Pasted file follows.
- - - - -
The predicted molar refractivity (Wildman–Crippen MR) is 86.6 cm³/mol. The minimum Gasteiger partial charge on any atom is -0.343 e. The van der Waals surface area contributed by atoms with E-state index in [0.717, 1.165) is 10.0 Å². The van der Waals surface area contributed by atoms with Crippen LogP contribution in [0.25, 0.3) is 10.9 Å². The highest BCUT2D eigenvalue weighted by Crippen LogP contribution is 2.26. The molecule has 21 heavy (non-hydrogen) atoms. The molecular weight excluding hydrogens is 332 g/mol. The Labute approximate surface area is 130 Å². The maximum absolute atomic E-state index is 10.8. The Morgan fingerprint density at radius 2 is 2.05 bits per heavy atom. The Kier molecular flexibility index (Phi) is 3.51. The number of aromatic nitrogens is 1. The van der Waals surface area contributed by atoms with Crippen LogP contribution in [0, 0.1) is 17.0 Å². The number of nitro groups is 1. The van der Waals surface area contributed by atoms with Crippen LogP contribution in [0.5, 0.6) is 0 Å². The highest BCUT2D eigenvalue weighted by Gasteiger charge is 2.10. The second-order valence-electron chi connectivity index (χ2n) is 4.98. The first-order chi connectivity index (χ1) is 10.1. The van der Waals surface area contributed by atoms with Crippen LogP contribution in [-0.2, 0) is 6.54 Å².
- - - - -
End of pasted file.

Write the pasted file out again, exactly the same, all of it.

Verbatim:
The predicted molar refractivity (Wildman–Crippen MR) is 86.6 cm³/mol. The minimum Gasteiger partial charge on any atom is -0.343 e. The van der Waals surface area contributed by atoms with E-state index in [0.717, 1.165) is 10.0 Å². The van der Waals surface area contributed by atoms with Crippen LogP contribution in [0.25, 0.3) is 10.9 Å². The highest BCUT2D eigenvalue weighted by Crippen LogP contribution is 2.26. The molecule has 21 heavy (non-hydrogen) atoms. The molecular weight excluding hydrogens is 332 g/mol. The Labute approximate surface area is 130 Å². The maximum absolute atomic E-state index is 10.8. The Morgan fingerprint density at radius 2 is 2.05 bits per heavy atom. The Kier molecular flexibility index (Phi) is 3.51. The number of aromatic nitrogens is 1. The van der Waals surface area contributed by atoms with Crippen LogP contribution in [0, 0.1) is 17.0 Å². The number of nitro groups is 1. The van der Waals surface area contributed by atoms with Crippen LogP contribution in [0.5, 0.6) is 0 Å². The highest BCUT2D eigenvalue weighted by Gasteiger charge is 2.10. The second-order valence-electron chi connectivity index (χ2n) is 4.98. The first-order chi connectivity index (χ1) is 10.1. The van der Waals surface area contributed by atoms with Crippen LogP contribution in [-0.2, 0) is 6.54 Å².